How do you expect the Chinese patent licensing landscape to evolve in the next five years?
I expect that the Chinese patent licensing market will gradually grow. The current policy is to encourage patent licensing; enterprises can monetise their patents so as to do more than merely cover the annual costs. The fourth round of amendments to the Patent Law incorporated an open licence system, which is clearly an encouraging signal for patentees to carry out more licensing. On the other hand, the punitive damages system has been established in the patent litigation field and the amount of damages being awarded by the courts is increasing. For strong sellers, it is possible that damages could reach as much as Rmb1 million – far higher than was the case five years ago. From the market level, we can see that implementers make up the majority of players, especially in the vehicle space. Patent pools such as Avanci have entered China to collect patent licensing fees, which is sure to make enterprises more knowledgeable about patent licensing matters.
How do you build trust and engagement with clients?
Trust and engagement with clients is based on our professional and quality IP legal services, our practical advice – which is consistent with circumstances in China – our experience handling complicated and difficult IP cases and the fact that we obtain results favourable to our clients’ interests. We create opportunities to communicate with clients via telephone conferences and emails during cases to guarantee that we are on the same page regarding both technical and legal issues. We believe that it is incredibly important to build trust with clients. After we have prepared thoroughly by working together with our clients, they always show that they trust us fully to handle the whole case, especially when being faced with surprising challenges.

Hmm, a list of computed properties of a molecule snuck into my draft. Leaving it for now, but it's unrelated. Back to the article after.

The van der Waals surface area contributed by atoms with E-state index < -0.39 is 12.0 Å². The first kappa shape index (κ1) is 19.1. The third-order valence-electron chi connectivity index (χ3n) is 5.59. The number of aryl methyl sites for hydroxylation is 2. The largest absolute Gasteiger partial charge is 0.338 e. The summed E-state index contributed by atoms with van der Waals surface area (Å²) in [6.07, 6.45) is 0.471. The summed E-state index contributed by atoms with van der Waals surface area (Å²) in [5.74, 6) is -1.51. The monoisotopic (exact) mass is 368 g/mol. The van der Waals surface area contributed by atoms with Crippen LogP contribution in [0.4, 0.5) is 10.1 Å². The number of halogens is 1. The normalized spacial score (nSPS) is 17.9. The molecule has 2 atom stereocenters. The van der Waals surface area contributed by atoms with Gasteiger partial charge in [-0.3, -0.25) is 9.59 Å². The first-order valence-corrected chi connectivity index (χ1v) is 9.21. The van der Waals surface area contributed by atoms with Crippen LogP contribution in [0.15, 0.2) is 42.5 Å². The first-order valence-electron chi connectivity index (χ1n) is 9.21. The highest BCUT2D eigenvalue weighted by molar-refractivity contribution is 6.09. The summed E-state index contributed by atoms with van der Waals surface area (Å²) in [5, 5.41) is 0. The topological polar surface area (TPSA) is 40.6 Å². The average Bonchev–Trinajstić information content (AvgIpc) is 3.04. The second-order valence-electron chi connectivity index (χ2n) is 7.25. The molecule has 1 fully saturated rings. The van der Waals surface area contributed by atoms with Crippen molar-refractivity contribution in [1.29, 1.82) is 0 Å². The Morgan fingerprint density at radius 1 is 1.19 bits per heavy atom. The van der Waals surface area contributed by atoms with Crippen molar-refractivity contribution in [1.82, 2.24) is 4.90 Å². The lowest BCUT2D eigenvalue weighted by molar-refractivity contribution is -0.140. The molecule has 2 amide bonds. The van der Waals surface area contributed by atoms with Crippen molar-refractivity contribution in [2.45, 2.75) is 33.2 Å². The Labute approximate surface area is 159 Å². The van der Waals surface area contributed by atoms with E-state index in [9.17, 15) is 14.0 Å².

What led you to pursue a career in intellectual property?
My way of thinking and my personal character is quite well fitted for this career. I have a background in science and I am qualified as both an attorney at law and as a patent attorney. I am self-motivated and quite enjoy the problem-solving process. As well as this, I am patient and capable of analysing legal issues from multiple perspectives. When I am dealing with high-profile cases, I feel that the future of the enterprise rests on my shoulders, so there is no room for mistakes: I am aware of my responsibility to pursue the best interests for the enterprise. I know that the IP system in China is in the process of improving, so when legal challenges arise, it should be up to our generation to find solutions for such issues, figuring out the difficulties in the current legal framework to pave the road for the future. All of these factors probably contribute to why I pursued my career in intellectual property, but I also think that working to facilitate progress for the protection of innovations in society is the ultimate goal for my career.